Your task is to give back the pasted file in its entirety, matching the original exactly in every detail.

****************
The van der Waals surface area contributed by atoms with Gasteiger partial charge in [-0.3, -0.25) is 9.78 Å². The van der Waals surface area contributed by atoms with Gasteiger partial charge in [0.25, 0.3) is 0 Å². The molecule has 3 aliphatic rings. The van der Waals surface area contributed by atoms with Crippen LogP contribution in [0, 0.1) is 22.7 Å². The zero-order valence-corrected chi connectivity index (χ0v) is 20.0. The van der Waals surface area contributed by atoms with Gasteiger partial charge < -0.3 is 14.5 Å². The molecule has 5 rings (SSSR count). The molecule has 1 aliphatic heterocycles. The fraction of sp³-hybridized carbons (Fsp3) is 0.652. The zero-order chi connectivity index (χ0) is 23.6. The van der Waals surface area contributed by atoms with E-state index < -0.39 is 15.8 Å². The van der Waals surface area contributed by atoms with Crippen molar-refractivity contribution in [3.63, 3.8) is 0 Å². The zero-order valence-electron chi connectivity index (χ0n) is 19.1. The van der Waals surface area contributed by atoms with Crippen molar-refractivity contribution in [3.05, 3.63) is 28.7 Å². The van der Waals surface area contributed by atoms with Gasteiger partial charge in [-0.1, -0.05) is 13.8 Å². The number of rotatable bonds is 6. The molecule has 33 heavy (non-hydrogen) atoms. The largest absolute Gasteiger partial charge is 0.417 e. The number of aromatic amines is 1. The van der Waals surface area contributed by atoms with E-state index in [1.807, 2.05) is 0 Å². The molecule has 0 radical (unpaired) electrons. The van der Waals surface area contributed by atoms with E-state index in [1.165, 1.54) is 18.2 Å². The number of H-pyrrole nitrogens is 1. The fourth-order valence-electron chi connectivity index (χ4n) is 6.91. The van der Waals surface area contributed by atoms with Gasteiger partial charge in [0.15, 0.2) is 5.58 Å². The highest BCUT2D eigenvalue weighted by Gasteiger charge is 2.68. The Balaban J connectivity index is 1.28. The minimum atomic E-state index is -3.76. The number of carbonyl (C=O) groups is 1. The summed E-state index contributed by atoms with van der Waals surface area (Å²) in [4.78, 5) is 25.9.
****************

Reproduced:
The van der Waals surface area contributed by atoms with Gasteiger partial charge in [-0.3, -0.25) is 9.78 Å². The van der Waals surface area contributed by atoms with Gasteiger partial charge in [0.25, 0.3) is 0 Å². The molecule has 3 aliphatic rings. The van der Waals surface area contributed by atoms with Crippen LogP contribution in [0, 0.1) is 22.7 Å². The zero-order valence-corrected chi connectivity index (χ0v) is 20.0. The van der Waals surface area contributed by atoms with Gasteiger partial charge < -0.3 is 14.5 Å². The molecule has 5 rings (SSSR count). The molecule has 1 aliphatic heterocycles. The fraction of sp³-hybridized carbons (Fsp3) is 0.652. The zero-order chi connectivity index (χ0) is 23.6. The van der Waals surface area contributed by atoms with E-state index < -0.39 is 15.8 Å². The van der Waals surface area contributed by atoms with Crippen molar-refractivity contribution in [3.63, 3.8) is 0 Å². The zero-order valence-electron chi connectivity index (χ0n) is 19.1. The van der Waals surface area contributed by atoms with Crippen molar-refractivity contribution in [3.05, 3.63) is 28.7 Å². The van der Waals surface area contributed by atoms with Gasteiger partial charge in [-0.1, -0.05) is 13.8 Å². The number of rotatable bonds is 6. The molecule has 33 heavy (non-hydrogen) atoms. The largest absolute Gasteiger partial charge is 0.417 e. The number of aromatic amines is 1. The van der Waals surface area contributed by atoms with E-state index in [1.807, 2.05) is 0 Å². The molecule has 0 radical (unpaired) electrons. The van der Waals surface area contributed by atoms with E-state index in [1.165, 1.54) is 18.2 Å². The number of H-pyrrole nitrogens is 1. The fourth-order valence-electron chi connectivity index (χ4n) is 6.91. The van der Waals surface area contributed by atoms with Gasteiger partial charge in [0.15, 0.2) is 5.58 Å². The highest BCUT2D eigenvalue weighted by Gasteiger charge is 2.68. The Balaban J connectivity index is 1.28. The minimum atomic E-state index is -3.76. The number of carbonyl (C=O) groups is 1. The summed E-state index contributed by atoms with van der Waals surface area (Å²) in [4.78, 5) is 25.9.